The beloved UK pub industry took a hit during the 2010s. On average, the number of pubs dropped by 732 each year. Until this year, that is, when the Office of National Statistics reported the first net gain — of 320 pubs — in a decade.
Experts have attributed the increase to improved food offerings, added events, and accomodations.
The gain may be a blip rather than the start of a trend, unless regulations involving business and alcohol taxes are changed.
- Last week’s Conservative Party victory may bring policies that help pubs. Boris Johnson’s party has floated a £150m plan to assist local groups looking to buy and operate neighborhood pubs facing closure.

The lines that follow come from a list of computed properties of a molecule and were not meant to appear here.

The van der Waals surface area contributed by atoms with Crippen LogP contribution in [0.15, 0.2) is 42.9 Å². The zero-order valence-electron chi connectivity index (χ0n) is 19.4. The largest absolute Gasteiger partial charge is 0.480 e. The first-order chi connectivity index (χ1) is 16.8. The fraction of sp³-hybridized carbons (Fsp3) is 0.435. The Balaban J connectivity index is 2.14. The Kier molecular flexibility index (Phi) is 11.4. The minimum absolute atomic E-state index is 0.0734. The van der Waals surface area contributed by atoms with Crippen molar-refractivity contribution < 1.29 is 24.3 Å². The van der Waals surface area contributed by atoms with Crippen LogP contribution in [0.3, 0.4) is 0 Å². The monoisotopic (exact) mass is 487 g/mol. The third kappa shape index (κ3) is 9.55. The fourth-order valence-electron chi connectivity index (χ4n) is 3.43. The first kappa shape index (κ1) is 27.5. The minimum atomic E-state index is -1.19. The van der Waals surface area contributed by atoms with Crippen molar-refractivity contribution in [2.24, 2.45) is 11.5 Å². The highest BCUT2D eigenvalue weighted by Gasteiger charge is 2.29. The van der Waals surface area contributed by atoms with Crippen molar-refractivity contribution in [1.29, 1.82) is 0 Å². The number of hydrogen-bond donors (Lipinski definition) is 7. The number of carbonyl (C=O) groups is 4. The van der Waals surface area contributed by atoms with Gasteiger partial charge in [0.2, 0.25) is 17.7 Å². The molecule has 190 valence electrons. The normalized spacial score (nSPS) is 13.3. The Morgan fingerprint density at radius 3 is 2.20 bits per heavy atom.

But despite the Tory victory, a “no-deal” Brexit may be here before you can say… Bollocks, I’m utterly knackered!
And a “no-deal” Brexit could slash the eating-out market in the UK by £5.4B. That’s bad news for pubs.
A “no-deal” Brexit, however, also means progressive Britons will likely be seeking liquid comfort.